Forty-six years after it was forbidden to the general public, the ghost town of Varosha in Cyprus may be reopened once again to attract tourists from around the globe, just like in its prime years. By Amitha Ameen

 

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Once upon a time or more precisely in 1974, the now forbidden town of Varosha on the east coast of the Mediterranean island was home to 25,000 residents. During the ’70s the resort town was frequented by the rich and famous, including bigwigs like Elizabeth Taylor, Sophia Loren, Richard Burton, and Brigitte Bardot, and was often dubbed as the ‘French Riviera of Cyprus.’

But that was before tensions grew between Turkey and the Greek government, that eventually forced the islands’ Greek Cypriots, who once lived in Varosha, flee from the advancing Turkish forces, thereby resulting in the division of Cyprus in 1974.

 

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While the Greek Cypriots live in the south, the Turkish Cypriot government runs the northern part of the island. A 1984 UN security resolution prohibited any resettlement, so the only people now allowed to legally enter the area are the UN and Turkish military.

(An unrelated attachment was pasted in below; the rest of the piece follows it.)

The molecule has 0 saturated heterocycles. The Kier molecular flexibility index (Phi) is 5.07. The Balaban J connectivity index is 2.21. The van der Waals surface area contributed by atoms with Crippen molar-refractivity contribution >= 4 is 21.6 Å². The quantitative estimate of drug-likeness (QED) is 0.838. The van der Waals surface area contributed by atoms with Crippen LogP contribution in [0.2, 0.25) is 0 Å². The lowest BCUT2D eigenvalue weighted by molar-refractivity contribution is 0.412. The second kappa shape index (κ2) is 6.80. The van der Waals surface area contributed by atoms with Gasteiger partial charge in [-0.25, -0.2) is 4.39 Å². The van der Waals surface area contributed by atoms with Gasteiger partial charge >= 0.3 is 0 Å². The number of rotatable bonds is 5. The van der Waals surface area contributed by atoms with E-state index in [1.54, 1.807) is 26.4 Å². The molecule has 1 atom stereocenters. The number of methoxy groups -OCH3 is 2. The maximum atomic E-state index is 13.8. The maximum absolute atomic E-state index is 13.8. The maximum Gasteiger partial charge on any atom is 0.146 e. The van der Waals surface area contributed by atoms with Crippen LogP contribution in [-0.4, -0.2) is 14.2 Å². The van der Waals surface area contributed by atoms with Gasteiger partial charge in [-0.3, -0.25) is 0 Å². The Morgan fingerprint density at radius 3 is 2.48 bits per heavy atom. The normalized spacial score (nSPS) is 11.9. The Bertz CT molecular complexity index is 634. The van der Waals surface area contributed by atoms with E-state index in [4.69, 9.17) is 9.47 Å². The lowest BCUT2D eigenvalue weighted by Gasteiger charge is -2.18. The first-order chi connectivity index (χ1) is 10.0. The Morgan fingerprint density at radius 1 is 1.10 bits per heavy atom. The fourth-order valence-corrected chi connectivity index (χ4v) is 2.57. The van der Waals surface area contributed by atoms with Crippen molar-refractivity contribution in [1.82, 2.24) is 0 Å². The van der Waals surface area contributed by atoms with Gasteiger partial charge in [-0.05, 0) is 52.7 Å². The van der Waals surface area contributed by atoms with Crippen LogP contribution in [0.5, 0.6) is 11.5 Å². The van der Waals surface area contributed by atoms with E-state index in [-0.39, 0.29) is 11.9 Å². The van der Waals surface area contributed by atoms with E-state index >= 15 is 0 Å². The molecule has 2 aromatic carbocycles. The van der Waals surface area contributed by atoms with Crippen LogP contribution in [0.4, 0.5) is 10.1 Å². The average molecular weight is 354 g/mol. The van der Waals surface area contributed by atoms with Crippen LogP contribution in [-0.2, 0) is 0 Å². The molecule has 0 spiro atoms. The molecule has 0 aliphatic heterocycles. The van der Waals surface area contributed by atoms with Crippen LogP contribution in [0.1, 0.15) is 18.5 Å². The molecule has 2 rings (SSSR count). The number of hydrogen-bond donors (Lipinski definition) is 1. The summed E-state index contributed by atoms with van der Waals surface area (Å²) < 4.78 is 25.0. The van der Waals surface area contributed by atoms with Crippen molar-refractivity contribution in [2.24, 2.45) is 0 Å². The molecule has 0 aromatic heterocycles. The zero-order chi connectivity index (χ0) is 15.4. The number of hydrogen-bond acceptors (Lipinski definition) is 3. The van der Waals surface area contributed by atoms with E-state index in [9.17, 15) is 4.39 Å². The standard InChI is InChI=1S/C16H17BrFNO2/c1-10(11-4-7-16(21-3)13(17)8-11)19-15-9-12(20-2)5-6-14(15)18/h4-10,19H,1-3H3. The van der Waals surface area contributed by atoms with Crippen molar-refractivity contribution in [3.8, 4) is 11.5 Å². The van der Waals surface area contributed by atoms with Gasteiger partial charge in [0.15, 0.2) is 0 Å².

But all of that may soon change as the abandoned ghost town in Cyprus hopes to once again attract tourists, after, Ersin Tatar, Prime Minister of the Turkish Republic of Northern Cyprus (TNRC), has hinted on plans to reopen the restricted area to the public.

 

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“Varosha is most definitely going to be opened. The tide has shifted, a new page has been turned. Northern Cyprus will become stronger by opening Varosha to tourism,” Tatar was quoted as saying by Reuters.

While Tatar gave no specific timeline for the reopening, he hopes that the revival of Varosha with its many abandoned buildings that include plush hotels, swanky residences, and churches will attract a lot of trade and tourism benefits for the region.

Related: Cyprus Will Cover Medical Costs Of Tourists Infected With Coronavirus